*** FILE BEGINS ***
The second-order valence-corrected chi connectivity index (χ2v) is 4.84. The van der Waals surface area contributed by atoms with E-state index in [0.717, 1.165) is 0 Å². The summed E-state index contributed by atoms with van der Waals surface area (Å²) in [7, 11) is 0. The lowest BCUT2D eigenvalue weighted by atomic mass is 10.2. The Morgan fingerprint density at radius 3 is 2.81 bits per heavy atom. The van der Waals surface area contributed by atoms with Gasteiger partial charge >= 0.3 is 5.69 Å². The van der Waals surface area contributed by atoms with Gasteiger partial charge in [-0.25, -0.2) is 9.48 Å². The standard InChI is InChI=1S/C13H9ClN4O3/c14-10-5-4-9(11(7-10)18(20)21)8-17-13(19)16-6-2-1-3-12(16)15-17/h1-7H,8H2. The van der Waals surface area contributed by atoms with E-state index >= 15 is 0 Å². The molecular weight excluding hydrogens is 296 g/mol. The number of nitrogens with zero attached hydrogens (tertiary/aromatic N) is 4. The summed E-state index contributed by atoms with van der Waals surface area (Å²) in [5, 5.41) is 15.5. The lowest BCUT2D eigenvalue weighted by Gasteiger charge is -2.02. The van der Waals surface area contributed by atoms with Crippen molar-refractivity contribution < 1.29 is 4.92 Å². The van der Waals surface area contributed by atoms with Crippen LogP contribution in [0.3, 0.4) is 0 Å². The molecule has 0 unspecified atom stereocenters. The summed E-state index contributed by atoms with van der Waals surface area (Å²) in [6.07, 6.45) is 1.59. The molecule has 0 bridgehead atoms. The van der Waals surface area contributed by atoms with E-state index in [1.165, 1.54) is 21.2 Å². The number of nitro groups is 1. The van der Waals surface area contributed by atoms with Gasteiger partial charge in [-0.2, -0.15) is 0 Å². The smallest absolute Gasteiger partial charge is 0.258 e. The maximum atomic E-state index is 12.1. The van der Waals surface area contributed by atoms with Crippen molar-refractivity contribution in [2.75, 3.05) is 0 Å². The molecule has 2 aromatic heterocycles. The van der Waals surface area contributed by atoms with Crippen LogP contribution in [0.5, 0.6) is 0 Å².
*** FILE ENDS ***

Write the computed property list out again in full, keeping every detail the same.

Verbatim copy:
The second-order valence-corrected chi connectivity index (χ2v) is 4.84. The van der Waals surface area contributed by atoms with E-state index in [0.717, 1.165) is 0 Å². The summed E-state index contributed by atoms with van der Waals surface area (Å²) in [7, 11) is 0. The lowest BCUT2D eigenvalue weighted by atomic mass is 10.2. The Morgan fingerprint density at radius 3 is 2.81 bits per heavy atom. The van der Waals surface area contributed by atoms with Gasteiger partial charge >= 0.3 is 5.69 Å². The van der Waals surface area contributed by atoms with Gasteiger partial charge in [-0.25, -0.2) is 9.48 Å². The standard InChI is InChI=1S/C13H9ClN4O3/c14-10-5-4-9(11(7-10)18(20)21)8-17-13(19)16-6-2-1-3-12(16)15-17/h1-7H,8H2. The van der Waals surface area contributed by atoms with E-state index >= 15 is 0 Å². The molecular weight excluding hydrogens is 296 g/mol. The number of nitrogens with zero attached hydrogens (tertiary/aromatic N) is 4. The summed E-state index contributed by atoms with van der Waals surface area (Å²) in [5, 5.41) is 15.5. The lowest BCUT2D eigenvalue weighted by Gasteiger charge is -2.02. The van der Waals surface area contributed by atoms with Crippen molar-refractivity contribution < 1.29 is 4.92 Å². The van der Waals surface area contributed by atoms with Crippen LogP contribution in [0.3, 0.4) is 0 Å². The molecule has 0 unspecified atom stereocenters. The summed E-state index contributed by atoms with van der Waals surface area (Å²) in [6.07, 6.45) is 1.59. The molecule has 0 bridgehead atoms. The van der Waals surface area contributed by atoms with E-state index in [1.165, 1.54) is 21.2 Å². The number of nitro groups is 1. The van der Waals surface area contributed by atoms with Gasteiger partial charge in [-0.2, -0.15) is 0 Å². The smallest absolute Gasteiger partial charge is 0.258 e. The maximum atomic E-state index is 12.1. The van der Waals surface area contributed by atoms with Crippen molar-refractivity contribution in [2.75, 3.05) is 0 Å². The molecule has 2 aromatic heterocycles. The van der Waals surface area contributed by atoms with Crippen LogP contribution in [0.5, 0.6) is 0 Å².